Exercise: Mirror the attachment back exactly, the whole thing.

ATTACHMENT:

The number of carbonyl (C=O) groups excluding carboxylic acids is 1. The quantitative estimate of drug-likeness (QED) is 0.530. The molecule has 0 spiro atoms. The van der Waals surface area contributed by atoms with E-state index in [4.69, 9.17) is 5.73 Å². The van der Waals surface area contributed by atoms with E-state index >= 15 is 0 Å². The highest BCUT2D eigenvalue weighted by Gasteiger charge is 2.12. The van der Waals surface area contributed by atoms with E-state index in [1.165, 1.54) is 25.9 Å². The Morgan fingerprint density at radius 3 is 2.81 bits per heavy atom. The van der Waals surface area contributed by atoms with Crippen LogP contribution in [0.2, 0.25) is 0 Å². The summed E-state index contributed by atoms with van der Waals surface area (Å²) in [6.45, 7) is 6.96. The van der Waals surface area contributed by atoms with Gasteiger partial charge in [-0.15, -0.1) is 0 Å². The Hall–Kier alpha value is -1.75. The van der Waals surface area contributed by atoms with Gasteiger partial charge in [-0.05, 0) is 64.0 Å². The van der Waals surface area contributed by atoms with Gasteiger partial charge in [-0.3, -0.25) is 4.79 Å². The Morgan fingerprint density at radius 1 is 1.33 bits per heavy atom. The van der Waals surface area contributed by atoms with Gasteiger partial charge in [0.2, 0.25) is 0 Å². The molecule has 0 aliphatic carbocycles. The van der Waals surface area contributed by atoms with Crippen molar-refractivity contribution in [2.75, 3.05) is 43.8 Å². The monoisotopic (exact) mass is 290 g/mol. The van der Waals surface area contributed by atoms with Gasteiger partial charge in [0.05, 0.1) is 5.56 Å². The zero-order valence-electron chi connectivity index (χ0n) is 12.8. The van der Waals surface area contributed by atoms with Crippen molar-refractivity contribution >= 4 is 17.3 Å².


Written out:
The number of carbonyl (C=O) groups excluding carboxylic acids is 1. The quantitative estimate of drug-likeness (QED) is 0.530. The molecule has 0 spiro atoms. The van der Waals surface area contributed by atoms with E-state index in [4.69, 9.17) is 5.73 Å². The van der Waals surface area contributed by atoms with E-state index >= 15 is 0 Å². The highest BCUT2D eigenvalue weighted by Gasteiger charge is 2.12. The van der Waals surface area contributed by atoms with E-state index in [1.165, 1.54) is 25.9 Å². The Morgan fingerprint density at radius 3 is 2.81 bits per heavy atom. The van der Waals surface area contributed by atoms with Crippen LogP contribution in [0.2, 0.25) is 0 Å². The summed E-state index contributed by atoms with van der Waals surface area (Å²) in [6.45, 7) is 6.96. The van der Waals surface area contributed by atoms with Gasteiger partial charge in [-0.15, -0.1) is 0 Å². The Hall–Kier alpha value is -1.75. The van der Waals surface area contributed by atoms with Gasteiger partial charge in [-0.05, 0) is 64.0 Å². The van der Waals surface area contributed by atoms with Gasteiger partial charge in [-0.3, -0.25) is 4.79 Å². The Morgan fingerprint density at radius 1 is 1.33 bits per heavy atom. The van der Waals surface area contributed by atoms with Gasteiger partial charge in [0.2, 0.25) is 0 Å². The molecule has 0 aliphatic carbocycles. The van der Waals surface area contributed by atoms with Crippen molar-refractivity contribution in [2.75, 3.05) is 43.8 Å². The monoisotopic (exact) mass is 290 g/mol. The van der Waals surface area contributed by atoms with Gasteiger partial charge in [0.05, 0.1) is 5.56 Å². The zero-order valence-electron chi connectivity index (χ0n) is 12.8. The van der Waals surface area contributed by atoms with Crippen molar-refractivity contribution >= 4 is 17.3 Å².